Honey was the major sweetener for ancient Egyptians. It was used in food and medicine, and was a valuable tribute commodity. Honey production might have been a royal prerogative in the Old and Middle Kingdoms, but appears to be a more expansive industry from the New Kingdom onwards. This lecture assesses the industrialization of Egyptian honey production and the extent of royal and temple control over bee-keeping from the New Kingdom to the Ptolemaic Period through beekeeping titles, New Kingdom letters, the Wilbour Papyrus, Abydos Stela of Sheshonq, and Zenon archives.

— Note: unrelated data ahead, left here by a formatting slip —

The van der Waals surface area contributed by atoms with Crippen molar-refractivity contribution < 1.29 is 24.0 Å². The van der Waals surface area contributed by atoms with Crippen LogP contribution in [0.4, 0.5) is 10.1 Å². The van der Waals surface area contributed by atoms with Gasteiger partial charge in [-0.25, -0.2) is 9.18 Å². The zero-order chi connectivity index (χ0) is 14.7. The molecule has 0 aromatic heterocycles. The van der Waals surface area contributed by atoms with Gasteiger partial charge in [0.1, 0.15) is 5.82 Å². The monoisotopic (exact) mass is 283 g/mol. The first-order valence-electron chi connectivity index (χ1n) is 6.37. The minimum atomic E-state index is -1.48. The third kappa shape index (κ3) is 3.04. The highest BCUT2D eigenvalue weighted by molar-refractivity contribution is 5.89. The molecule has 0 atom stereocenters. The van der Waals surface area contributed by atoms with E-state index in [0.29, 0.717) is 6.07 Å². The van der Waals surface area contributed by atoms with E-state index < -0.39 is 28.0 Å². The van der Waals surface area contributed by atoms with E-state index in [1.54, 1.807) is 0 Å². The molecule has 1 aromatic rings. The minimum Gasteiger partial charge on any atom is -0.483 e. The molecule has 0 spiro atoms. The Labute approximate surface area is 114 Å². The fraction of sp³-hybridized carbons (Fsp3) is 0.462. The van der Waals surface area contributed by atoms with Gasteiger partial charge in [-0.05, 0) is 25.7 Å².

CT scans of the museum's mummies reveal objects in the body cavity of one, including small beeswax figures. The Egypt Work Group will review the magical use of these and similar beeswax objects. The group will summarize their experimental archaeology efforts to determine how the Ancient Egyptians processed beeswax. Methods of separating wax, coloring wax, and sculpting wax are examined. The crudely made figures found in the DMNS mummy were probably produced by a process we call "poured wax slab".